Skip to Main Content

Union robocalls; U.S. court says “OK”

Christine Davies

March 10, 2013

Christine Davies reviews a recent U.S. decision involving a trade union, layoffs, robocalls and one very angry hospital CEO

An interesting case has come out of the U.S. Court of Appeals for the Sixth Circuit: Ashland Hospital Corporation v. Service Employees International Union District 1199. The plaintiff employer, a hospital, unsuccessfully sought to obtain an injunction against the union as a result of a deluge of angry telephone calls from local residents which overwhelmed its phone lines.

During a labour dispute, the union arranged for local residents to receive an automated “robocall” concerning the treatment of hospital employees and the impact of layoffs on patient care. The pre-recorded message criticized the hospital’s decision to lay off employees while the CEO had awarded himself a very generous bonus. The message invited residents to “press 1” if they would like to express their concerns to the hospital. The message stated:

Imagine you’re at the hospital alone in pain waiting to be seen; waiting and waiting. What could possibly be taking so long? King’s Daughters Medical Center CEO Fred Jackson laid off over 100 hospital employees, paid hospital executives bonuses worth over one million dollars, and took over 1.1 million in salary and other perks for himself. Now Jackson plans to cut health care for hospital employees. That’s just not right. Press “1” now to call CEO Fred Jackson and tell him to stop putting our families’ health care at risk.

Residents who pressed 1 were connected through to the CEO’s direct line. The campaign resulted in 536 angry calls being placed to the CEO within the two day period, apparently overwhelming the hospital’s telephone system. The employer sought to restrain the union’s campaign, bringing claims under the Telephone Consumer Protection Act.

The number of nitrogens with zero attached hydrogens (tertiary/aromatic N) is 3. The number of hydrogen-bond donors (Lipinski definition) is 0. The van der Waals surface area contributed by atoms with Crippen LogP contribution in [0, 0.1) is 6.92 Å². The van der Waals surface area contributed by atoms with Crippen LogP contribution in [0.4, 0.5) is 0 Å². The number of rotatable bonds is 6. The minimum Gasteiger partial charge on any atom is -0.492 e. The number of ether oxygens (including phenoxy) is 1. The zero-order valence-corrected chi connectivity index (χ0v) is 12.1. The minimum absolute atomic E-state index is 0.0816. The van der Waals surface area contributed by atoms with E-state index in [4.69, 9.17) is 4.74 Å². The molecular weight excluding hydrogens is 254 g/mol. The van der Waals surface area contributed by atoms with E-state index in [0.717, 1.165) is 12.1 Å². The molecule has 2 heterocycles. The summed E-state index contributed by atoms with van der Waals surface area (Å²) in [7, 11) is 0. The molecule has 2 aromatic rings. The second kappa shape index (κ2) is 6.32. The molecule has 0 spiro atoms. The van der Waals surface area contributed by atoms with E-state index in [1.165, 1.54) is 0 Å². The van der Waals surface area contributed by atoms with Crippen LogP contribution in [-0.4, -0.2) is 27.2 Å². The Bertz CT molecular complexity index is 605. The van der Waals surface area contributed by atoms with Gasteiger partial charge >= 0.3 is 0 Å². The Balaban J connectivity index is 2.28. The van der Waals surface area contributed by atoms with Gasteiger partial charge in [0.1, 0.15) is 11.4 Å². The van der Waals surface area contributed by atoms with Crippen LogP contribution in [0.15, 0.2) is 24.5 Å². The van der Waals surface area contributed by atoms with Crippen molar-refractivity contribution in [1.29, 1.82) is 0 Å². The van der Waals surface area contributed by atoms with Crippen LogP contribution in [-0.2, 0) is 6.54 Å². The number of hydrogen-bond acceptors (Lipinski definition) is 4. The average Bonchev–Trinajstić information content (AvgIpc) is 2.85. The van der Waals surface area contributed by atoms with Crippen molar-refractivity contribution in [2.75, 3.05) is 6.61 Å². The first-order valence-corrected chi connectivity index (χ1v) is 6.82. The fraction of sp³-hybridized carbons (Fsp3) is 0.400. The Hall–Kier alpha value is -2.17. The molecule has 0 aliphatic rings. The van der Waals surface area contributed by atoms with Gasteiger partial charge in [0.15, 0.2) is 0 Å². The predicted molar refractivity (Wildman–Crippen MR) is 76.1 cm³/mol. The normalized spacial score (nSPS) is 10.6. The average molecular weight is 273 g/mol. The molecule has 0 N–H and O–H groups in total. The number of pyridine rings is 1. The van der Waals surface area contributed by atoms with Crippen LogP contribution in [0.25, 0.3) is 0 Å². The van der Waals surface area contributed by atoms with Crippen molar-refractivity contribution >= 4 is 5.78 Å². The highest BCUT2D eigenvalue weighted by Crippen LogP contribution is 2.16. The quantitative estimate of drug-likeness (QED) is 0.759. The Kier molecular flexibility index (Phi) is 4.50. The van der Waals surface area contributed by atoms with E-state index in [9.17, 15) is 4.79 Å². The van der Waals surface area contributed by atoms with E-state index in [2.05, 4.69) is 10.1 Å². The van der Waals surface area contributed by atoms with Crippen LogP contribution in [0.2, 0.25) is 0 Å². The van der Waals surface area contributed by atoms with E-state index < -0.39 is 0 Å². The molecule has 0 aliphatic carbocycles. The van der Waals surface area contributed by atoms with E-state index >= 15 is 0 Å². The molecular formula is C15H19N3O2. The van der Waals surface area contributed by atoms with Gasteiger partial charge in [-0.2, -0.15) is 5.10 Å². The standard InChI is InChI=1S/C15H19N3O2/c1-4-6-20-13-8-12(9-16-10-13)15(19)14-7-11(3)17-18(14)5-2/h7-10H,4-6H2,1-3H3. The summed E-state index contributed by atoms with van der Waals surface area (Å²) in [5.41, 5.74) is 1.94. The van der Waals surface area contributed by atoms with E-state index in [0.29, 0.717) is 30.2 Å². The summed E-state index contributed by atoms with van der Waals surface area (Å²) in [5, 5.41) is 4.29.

The Court of Appeals agreed with the union that it did not “make” any calls to the hospital, but rather had simply invited residents to make a call. It concluded that, while the union’s calls to residents were the product of an automated process, the residents’ subsequent calls to the CEO were not. The union did not use an automatic dialing system to engage multiple lines at the hospital simultaneously; rather, the calls to the hospital came from individual residents. The Court also noted that, as a tax-exempt labour organization, the union was exempt from certain requirements under the legislation, and while the union had failed to identify itself in the recording, the employer lacked standing to challenge that particular violation of the statute.

A dissenting opinion held that the term “call” in the legislation should be defined more broadly to include calls from an automated computer system, and would have held that while residents may have participated in the calls, the calls really originated from the union’s automated system.

Changing technology makes it easier for unions to reach out to their members as well as other stakeholders, such as clients/customers and community residents. It will be interesting to see whether other unions will adopt this type of approach in labour disputes, and how such actions will be treated by Canadian courts and tribunals under our telecommunications laws (including anti-spam and “do-not-call” laws), especially considering the constitutional interests engaged by union activities.

You can read the decision here.


Christine Davies

Practice Areas

Civil Litigation, Labour Law